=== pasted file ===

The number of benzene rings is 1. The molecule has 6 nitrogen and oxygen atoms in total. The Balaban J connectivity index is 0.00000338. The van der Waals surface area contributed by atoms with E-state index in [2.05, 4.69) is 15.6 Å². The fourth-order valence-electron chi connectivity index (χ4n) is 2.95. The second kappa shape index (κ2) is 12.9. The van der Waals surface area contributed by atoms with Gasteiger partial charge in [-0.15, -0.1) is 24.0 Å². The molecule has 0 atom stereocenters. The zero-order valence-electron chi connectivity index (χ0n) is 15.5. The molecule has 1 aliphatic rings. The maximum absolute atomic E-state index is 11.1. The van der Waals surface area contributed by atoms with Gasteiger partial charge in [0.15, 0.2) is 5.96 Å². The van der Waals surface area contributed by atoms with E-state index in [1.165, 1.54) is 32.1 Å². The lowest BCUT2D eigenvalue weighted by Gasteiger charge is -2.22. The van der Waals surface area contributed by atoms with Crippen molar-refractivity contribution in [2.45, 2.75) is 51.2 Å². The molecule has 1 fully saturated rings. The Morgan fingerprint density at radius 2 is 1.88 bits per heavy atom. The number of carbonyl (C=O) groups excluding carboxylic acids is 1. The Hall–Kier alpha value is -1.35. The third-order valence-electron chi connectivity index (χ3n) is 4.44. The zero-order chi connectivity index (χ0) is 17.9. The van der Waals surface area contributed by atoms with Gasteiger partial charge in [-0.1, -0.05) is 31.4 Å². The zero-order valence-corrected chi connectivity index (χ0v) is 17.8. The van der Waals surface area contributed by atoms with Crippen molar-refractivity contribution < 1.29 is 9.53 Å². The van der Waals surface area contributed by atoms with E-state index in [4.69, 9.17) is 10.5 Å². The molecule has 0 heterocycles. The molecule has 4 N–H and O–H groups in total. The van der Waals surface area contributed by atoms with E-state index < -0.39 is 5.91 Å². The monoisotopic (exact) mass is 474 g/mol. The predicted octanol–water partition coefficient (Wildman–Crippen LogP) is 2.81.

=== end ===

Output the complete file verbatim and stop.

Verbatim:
The number of benzene rings is 1. The molecule has 6 nitrogen and oxygen atoms in total. The Balaban J connectivity index is 0.00000338. The van der Waals surface area contributed by atoms with E-state index in [2.05, 4.69) is 15.6 Å². The fourth-order valence-electron chi connectivity index (χ4n) is 2.95. The second kappa shape index (κ2) is 12.9. The van der Waals surface area contributed by atoms with Gasteiger partial charge in [-0.15, -0.1) is 24.0 Å². The molecule has 0 atom stereocenters. The zero-order valence-electron chi connectivity index (χ0n) is 15.5. The molecule has 1 aliphatic rings. The maximum absolute atomic E-state index is 11.1. The van der Waals surface area contributed by atoms with Gasteiger partial charge in [0.15, 0.2) is 5.96 Å². The van der Waals surface area contributed by atoms with E-state index in [1.165, 1.54) is 32.1 Å². The lowest BCUT2D eigenvalue weighted by Gasteiger charge is -2.22. The van der Waals surface area contributed by atoms with Crippen molar-refractivity contribution in [2.45, 2.75) is 51.2 Å². The molecule has 1 fully saturated rings. The Morgan fingerprint density at radius 2 is 1.88 bits per heavy atom. The number of carbonyl (C=O) groups excluding carboxylic acids is 1. The Hall–Kier alpha value is -1.35. The third-order valence-electron chi connectivity index (χ3n) is 4.44. The zero-order chi connectivity index (χ0) is 17.9. The van der Waals surface area contributed by atoms with Gasteiger partial charge in [-0.1, -0.05) is 31.4 Å². The zero-order valence-corrected chi connectivity index (χ0v) is 17.8. The van der Waals surface area contributed by atoms with Crippen molar-refractivity contribution < 1.29 is 9.53 Å². The van der Waals surface area contributed by atoms with E-state index in [4.69, 9.17) is 10.5 Å². The molecule has 0 heterocycles. The molecule has 4 N–H and O–H groups in total. The van der Waals surface area contributed by atoms with E-state index < -0.39 is 5.91 Å². The monoisotopic (exact) mass is 474 g/mol. The predicted octanol–water partition coefficient (Wildman–Crippen LogP) is 2.81.